The vascular mechanism suggests that an important consequence of lamina cribrosa distortion induced by IOP elevation is the compression of blood vessels at the ONH, which in turn reduces the OPP, thus producing regional hypoxia. The presence of hypoxia will activate autoregulation in an attempt to sustain normal blood flow. The failure of such mechanisms produces ischaemia leading to cellular injury. Consistent with these vascular ideas, blood flow at the optic disc rim has been found to be reduced in patients with glaucoma.63 Fluorescein angiography revealed delayed filling of the vessels of the ONH in glaucoma patients with elevated IOP.64 Using corrosion casting, unfilled regions of ONH microvasculature have been detected in donor eyes from patients with glaucoma.65

Ischaemia can lead to glaucomatous neuropathy via a lack of metabolic support, increased oxidative stress66 and excitotoxicity. The lack of metabolic support can lead to stasis of axoplasmic transport. In addition, apoptosis can be initiated by increased oxidative stress arising from elevated pressure and ischaemia. Oxidative stress is mediated by a group of cytotoxic by-products known as ‘reactive oxygen species’ (ROS), which include the free radicals, superoxide and lipid peroxides. When ROS formation exceeds the intrinsic antioxidant capacity of a given cell, damage to the cellular DNA and protein follows.66 Thus, IOP elevation can induce gradual changes at the optic nerve head, resulting in an altered biomechanical and vascular environment, leading to axonal injury.

In addition to these concepts, there is growing evidence that ganglion cells may also be directly and indirectly injured via other pathways. For example, IOP can act directly on pressure sensitive mechanisms on ganglion cells to trigger apoptosis. Evidence for this arises from cell culture work, where a chronic IOP elevation (30 mmHg) can lead to retinal ganglion cell apoptosis. This may occur via the TRAAK receptor, which is found on ganglion cell bodies.67,68 More recent work has shown that hyperbaric pressure (50 mmHg) applied directly to the ganglion cell membrane can activate the N-methyl-D-aspartate (NMDA) channels.69 Furthermore, elevated IOP is known to injure glial cells, impairing their capacity to support neurons. For example, work in experimental models suggests that glutamate uptake in glial cells becomes impaired when IOP is elevated to adequate levels, which would potentiate NMDA activation.70 Finally, recent studies also suggest that an aberrant glial cell mediated immune response may be a secondary contributor to ganglion cell injury.71 Taken together, the above discussion highlights the complexity of glaucomatous neuropathy. In the following sections we will consider how abnormal blood pressure can influence these processes.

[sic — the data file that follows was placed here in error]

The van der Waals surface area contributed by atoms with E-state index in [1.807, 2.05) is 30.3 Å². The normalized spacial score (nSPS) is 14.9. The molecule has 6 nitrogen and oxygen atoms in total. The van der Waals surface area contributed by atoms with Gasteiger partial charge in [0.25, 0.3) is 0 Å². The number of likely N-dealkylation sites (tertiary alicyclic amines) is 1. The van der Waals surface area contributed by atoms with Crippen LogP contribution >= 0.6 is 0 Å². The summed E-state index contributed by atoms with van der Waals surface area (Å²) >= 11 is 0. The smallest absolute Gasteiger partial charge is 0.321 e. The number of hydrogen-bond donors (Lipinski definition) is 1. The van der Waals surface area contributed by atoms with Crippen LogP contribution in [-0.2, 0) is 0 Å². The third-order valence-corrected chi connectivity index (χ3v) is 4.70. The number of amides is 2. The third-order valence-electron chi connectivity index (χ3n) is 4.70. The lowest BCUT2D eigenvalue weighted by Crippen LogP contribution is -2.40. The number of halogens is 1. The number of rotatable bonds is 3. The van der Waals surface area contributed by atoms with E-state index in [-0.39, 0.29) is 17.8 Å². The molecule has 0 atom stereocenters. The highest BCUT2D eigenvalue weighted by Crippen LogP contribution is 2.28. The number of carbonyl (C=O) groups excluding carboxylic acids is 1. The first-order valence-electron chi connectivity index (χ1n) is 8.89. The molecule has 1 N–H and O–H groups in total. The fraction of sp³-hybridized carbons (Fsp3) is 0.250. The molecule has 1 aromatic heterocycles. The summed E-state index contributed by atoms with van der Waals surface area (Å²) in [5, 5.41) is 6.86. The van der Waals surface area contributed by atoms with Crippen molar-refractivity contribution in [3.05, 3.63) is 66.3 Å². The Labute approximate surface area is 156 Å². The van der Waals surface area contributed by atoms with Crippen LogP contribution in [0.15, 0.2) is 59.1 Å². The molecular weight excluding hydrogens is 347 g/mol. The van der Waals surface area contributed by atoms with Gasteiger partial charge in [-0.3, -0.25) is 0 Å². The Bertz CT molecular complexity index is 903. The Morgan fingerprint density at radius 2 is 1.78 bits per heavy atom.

Vascular insufficiency can be caused not only by IOP elevation but also by low blood pressure, as both conditions act to reduce the OPP. This is an area of intense interest.


Population-based studies have consistently found an association between high blood pressure and IOP. In general, each 10 mmHg rise in systolic blood pressure is associated with only a small increase in IOP (approximately 0.27 mmHg).72–76As these studies covered populations with different ethnic backgrounds including Caucasians (Baltimore Eye Studies, Beaver Dam Study, Rotterdam Study, Egna-Neumarkt Study), Africans (Barbados Eye Study) and Asians (Tanjong Pagar Study), it is likely that they are widely applicable. Consistent with these epidemiological associations, animal experiments show that both chronic hypertension in rats77 and short-term high blood pressure in rabbits78 result in elevated IOP. The physiological basis of the relationship between blood pressure and IOP remains unclear. It has been hypothesised that both elevated IOP and blood pressure might be driven by a common extrinsic factor such as an age-related increase in sympathetic tone.78 Alternatively, an increase in blood pressure tends to elevate ciliary artery pressure, thus increasing the ultrafiltration component of aqueous production, resulting in IOP elevation.79,80 Moreover, because increased arterial pressure can produce a small increase in venous pressure, aqueous clearance will be reduced, which can also contribute to a higher IOP.